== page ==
The construction industry has struggled to attract and retain quality employees amid the ongoing worker shortage. To find out what qualities companies should look for in their search for the next generation of industry leaders, we asked seven construction professionals during the AGC Convention what personality traits they believe are most important for someone to succeed in climbing to a leadership role in construction. Here's what they had to say:
Michael Bruynesteyn, treasurer and vice president of strategic finance, Turner Construction
"Resourcefulness is the most important trait, and persistence. On projects, you always run into obstacles, and you have to find ways around those. You have to keep pushing to overcome those. To be resourceful and figure things out and be persistent until you find the solution. Those are the most important features I look for. It's hard to test for that, though."
Daniel Moore, director of finance and risk management, Blois Construction
"They need dominance. They have to come off with strong confidence. People have to look at them as a decision maker, as someone they can count on. The areas that fail, they fail because no one's making the decisions. And everybody waits, and that's a problem in our business. You can't wait. All the failed areas I've seen were with someone waiting for someone else to make that decision."
Mark Knight, incoming AGC president; president of Foothills Contracting
"You need to be loyal, honest and hardworking. To be a part of our industry, you have to have those types of traits. Loyalty means that while you're where you're working, that you're loyal to that company and to what it's core values are. You want to be honest. Honesty obviously speaks for itself. And we expect everybody to be hardworking. If you have those traits, then you're going to be successful in this industry.
One thing I love about contractors — they're willing to give back. That's one of the things that happens within our industry. You have to be that type of person. If you want to succeed, you have to have those qualities of wanting to give back. It's not an easy industry. It takes stepping out a little bit. But you get to build something. When you're done, you have something. That's what makes me proud of the industry. If you have that characteristic within you where you understand that value, then I think you become successful."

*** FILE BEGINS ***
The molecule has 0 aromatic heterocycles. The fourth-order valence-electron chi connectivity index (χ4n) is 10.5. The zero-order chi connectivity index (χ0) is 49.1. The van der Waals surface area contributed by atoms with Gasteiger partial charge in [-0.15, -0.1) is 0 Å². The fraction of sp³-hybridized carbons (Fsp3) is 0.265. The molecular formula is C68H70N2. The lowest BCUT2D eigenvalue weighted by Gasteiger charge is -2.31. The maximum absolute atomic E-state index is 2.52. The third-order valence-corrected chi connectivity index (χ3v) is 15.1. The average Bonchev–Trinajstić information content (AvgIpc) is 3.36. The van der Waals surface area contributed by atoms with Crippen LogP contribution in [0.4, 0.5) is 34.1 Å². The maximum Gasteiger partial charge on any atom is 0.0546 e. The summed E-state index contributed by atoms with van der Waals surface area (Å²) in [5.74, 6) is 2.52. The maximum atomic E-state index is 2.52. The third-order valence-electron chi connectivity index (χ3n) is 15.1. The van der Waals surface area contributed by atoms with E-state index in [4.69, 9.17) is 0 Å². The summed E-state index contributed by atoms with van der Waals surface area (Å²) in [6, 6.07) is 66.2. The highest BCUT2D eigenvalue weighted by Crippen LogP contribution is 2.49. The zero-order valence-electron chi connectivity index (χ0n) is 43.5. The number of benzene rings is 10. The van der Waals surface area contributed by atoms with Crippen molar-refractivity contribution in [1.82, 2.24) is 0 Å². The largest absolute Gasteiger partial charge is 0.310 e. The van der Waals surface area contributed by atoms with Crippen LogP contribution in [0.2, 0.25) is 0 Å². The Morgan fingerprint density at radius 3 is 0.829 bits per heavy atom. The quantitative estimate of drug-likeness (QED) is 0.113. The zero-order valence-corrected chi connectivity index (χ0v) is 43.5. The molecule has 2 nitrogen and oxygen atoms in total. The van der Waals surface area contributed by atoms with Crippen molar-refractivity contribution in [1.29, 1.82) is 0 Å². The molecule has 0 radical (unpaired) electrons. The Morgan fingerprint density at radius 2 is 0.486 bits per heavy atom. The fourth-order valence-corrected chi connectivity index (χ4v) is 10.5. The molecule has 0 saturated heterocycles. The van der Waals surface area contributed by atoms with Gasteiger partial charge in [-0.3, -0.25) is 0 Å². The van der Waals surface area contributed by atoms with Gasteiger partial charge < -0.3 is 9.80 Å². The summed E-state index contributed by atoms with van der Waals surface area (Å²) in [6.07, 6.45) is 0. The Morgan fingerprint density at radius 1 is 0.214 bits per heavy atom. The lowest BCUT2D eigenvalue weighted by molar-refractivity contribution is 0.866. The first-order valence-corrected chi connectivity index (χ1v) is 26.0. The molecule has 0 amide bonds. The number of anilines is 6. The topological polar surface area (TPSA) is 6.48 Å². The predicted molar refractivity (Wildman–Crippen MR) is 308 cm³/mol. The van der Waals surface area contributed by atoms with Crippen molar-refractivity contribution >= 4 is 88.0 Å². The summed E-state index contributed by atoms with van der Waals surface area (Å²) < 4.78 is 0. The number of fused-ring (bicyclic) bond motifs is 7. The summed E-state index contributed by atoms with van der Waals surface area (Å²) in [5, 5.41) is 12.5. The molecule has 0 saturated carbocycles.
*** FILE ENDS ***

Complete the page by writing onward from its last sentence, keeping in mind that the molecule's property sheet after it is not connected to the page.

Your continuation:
Kurk Walton, chief operating officer, Kimball Construction
"They've got to pay attention to the small stuff. They've got to have a focus on detail. They have to have pride in their work. They have to be able to understand complex ideas and drawings and be able to translate that two-dimensional concept to a work structure. They have to be able to collaborate and work with others."
Bob Wilson, executive director of AGC of Mississippi
"They have to be very direct. They have to know how to work with people. It's not just being outgoing; it's being a leader. These guys really possess natural leadership."
Mark Linenberger, general manager and senior vice president, Linbeck Group
"The most important trait is extreme self-awareness. Our industry attracts and recruits highly technical, competent individuals that share a mindset for the search of truth. Young professionals we're recruiting will excel if they show up with an understanding of self. By understanding ourselves, we're able to read others, and then we can lead others."
Chad Tyson, general superintendent, Blach Construction
"You have to be caring and productive. My whole deal is teamwork. We're a general contractor, but we know that we're just a small piece of the puzzle."